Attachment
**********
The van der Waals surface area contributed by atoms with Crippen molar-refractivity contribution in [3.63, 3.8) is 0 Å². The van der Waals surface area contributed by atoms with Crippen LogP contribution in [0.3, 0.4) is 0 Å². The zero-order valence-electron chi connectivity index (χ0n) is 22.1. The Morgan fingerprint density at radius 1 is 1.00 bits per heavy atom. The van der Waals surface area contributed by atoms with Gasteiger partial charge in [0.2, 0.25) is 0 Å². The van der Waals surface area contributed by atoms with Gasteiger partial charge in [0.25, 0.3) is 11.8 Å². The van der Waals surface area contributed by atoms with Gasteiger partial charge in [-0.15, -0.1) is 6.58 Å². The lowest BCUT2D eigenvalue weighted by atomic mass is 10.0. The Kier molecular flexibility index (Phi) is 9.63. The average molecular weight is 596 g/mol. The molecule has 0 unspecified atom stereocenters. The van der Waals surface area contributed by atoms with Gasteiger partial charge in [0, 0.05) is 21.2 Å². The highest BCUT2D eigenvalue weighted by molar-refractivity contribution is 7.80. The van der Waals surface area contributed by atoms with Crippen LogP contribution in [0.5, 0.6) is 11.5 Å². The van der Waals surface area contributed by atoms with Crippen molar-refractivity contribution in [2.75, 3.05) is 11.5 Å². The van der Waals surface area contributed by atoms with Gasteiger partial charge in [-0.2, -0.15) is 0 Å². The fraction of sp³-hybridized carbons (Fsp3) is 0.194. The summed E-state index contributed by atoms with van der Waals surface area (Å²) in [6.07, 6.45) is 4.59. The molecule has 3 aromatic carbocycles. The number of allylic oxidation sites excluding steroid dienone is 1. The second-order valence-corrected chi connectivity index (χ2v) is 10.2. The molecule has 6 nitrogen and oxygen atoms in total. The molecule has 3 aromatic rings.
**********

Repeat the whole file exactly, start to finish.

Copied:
The van der Waals surface area contributed by atoms with Crippen molar-refractivity contribution in [3.63, 3.8) is 0 Å². The van der Waals surface area contributed by atoms with Crippen LogP contribution in [0.3, 0.4) is 0 Å². The zero-order valence-electron chi connectivity index (χ0n) is 22.1. The Morgan fingerprint density at radius 1 is 1.00 bits per heavy atom. The van der Waals surface area contributed by atoms with Gasteiger partial charge in [0.2, 0.25) is 0 Å². The van der Waals surface area contributed by atoms with Gasteiger partial charge in [0.25, 0.3) is 11.8 Å². The van der Waals surface area contributed by atoms with Gasteiger partial charge in [-0.15, -0.1) is 6.58 Å². The lowest BCUT2D eigenvalue weighted by atomic mass is 10.0. The Kier molecular flexibility index (Phi) is 9.63. The average molecular weight is 596 g/mol. The molecule has 0 unspecified atom stereocenters. The van der Waals surface area contributed by atoms with Gasteiger partial charge in [0, 0.05) is 21.2 Å². The highest BCUT2D eigenvalue weighted by molar-refractivity contribution is 7.80. The van der Waals surface area contributed by atoms with Crippen LogP contribution in [0.5, 0.6) is 11.5 Å². The van der Waals surface area contributed by atoms with Crippen molar-refractivity contribution in [2.75, 3.05) is 11.5 Å². The van der Waals surface area contributed by atoms with Gasteiger partial charge in [-0.2, -0.15) is 0 Å². The fraction of sp³-hybridized carbons (Fsp3) is 0.194. The summed E-state index contributed by atoms with van der Waals surface area (Å²) in [6.07, 6.45) is 4.59. The molecule has 3 aromatic carbocycles. The number of allylic oxidation sites excluding steroid dienone is 1. The second-order valence-corrected chi connectivity index (χ2v) is 10.2. The molecule has 6 nitrogen and oxygen atoms in total. The molecule has 3 aromatic rings.